Social workers are taking improv classes to learn how to think on their feet - Generocity Philly


Oct. 24, 2016 3:45 pm

Social workers are taking improv classes to learn how to think on their feet

Improv comedy: It's not just for your annoying theatre friends anymore.

The founder of modern improv was a social worker.

(Photo by Flickr user OC Always, used under a Creative Commons license)

Improv comedy is a lot like kale: If you love it, you really love it. If it’s not to your taste, your one obsessed friend will keep trying to get you into it anyway.

Social workers and educators who have been avoiding improv might have a reason to give in: For the past three decades or so, studies have shown that improv comedy classes can help service providers better understand social behaviors and improve decision-making skills under pressure.

It makes sense. After all, the founder of modern improv comedy was a social worker who developed the practice to help children from diverse backgrounds interact.

In Philadelphia, consultancy Blue Door Group and People’s Emergency Center are partnering to host a three-hour improv comedy session for social workers and facilitators. It’s called Think on Your Feet, designed to help attendees learn how to incorporate improv activities into the work they’re doing and flex their “essential facilitator muscles of spontaneity and creativity.”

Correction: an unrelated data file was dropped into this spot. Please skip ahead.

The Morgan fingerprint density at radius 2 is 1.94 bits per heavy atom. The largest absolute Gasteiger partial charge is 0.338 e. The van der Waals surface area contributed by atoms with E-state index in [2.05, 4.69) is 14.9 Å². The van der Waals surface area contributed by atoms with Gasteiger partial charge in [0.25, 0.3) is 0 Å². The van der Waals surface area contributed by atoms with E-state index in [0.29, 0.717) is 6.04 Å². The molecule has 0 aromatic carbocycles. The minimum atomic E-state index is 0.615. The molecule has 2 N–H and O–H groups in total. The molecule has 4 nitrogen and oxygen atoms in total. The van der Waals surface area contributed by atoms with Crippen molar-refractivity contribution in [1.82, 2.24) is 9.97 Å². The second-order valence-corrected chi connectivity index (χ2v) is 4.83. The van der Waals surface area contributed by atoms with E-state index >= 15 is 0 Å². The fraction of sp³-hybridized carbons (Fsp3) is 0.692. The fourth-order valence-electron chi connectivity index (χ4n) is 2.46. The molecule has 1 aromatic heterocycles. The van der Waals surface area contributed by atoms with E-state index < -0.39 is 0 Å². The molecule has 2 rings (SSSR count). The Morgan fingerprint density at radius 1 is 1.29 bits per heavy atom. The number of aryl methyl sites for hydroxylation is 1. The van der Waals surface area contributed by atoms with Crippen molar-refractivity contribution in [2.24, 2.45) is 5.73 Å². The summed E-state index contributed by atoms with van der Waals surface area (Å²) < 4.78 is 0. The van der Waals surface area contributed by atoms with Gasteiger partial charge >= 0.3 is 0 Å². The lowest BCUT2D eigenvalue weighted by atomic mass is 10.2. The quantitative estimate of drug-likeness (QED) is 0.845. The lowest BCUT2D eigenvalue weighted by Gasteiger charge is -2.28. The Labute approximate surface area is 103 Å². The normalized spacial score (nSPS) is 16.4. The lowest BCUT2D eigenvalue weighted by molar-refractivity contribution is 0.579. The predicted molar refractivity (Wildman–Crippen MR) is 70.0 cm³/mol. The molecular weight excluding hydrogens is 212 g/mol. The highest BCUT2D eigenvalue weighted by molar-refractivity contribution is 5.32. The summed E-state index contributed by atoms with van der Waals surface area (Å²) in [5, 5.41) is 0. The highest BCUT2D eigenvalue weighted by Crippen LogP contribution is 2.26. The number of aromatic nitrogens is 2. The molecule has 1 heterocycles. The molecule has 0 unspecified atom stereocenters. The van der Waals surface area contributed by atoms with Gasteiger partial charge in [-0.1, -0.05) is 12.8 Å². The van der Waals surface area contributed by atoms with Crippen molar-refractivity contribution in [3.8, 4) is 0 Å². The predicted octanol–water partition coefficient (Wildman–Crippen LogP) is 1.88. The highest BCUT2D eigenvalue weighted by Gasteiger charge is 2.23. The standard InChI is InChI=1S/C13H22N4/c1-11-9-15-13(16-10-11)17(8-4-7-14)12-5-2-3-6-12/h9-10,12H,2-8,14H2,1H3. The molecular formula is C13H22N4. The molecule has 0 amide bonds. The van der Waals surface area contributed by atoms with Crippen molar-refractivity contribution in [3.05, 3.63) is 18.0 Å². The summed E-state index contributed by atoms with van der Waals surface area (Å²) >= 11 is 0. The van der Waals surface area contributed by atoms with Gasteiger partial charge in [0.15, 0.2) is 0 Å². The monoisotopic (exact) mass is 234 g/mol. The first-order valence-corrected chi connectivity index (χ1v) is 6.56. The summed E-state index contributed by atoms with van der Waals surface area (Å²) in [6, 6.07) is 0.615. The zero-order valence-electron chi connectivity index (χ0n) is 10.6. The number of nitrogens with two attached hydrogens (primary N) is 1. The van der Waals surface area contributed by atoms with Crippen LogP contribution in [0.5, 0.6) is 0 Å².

Past workshops have included educators and folks from community-based organizations, said Blue Door Group founding partner Jessica Levy.

“In improv, we use our whole bodies. It got us thinking about how we could use embodied approaches to dialogue – where we can use movement and voice, as well as improvised activities, as a way ‘in’ to discussing difficult topics,” wrote Levy in an email.

For example, one game might ask participants to “move around in different ways,” then reflect upon how those movements felt and the subtle impact those movements might have on space and the people in it.

“How would that apply to your work as a trainer? When do you take up more space?” wrote Levy. “When do you decide to take up less? How does race, gender, class, etc. affect the ways people take up space? We can have these conversations based on a shared experience, and not just on talking about it.”

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The next Think on Your Feet will be held Nov. 4.


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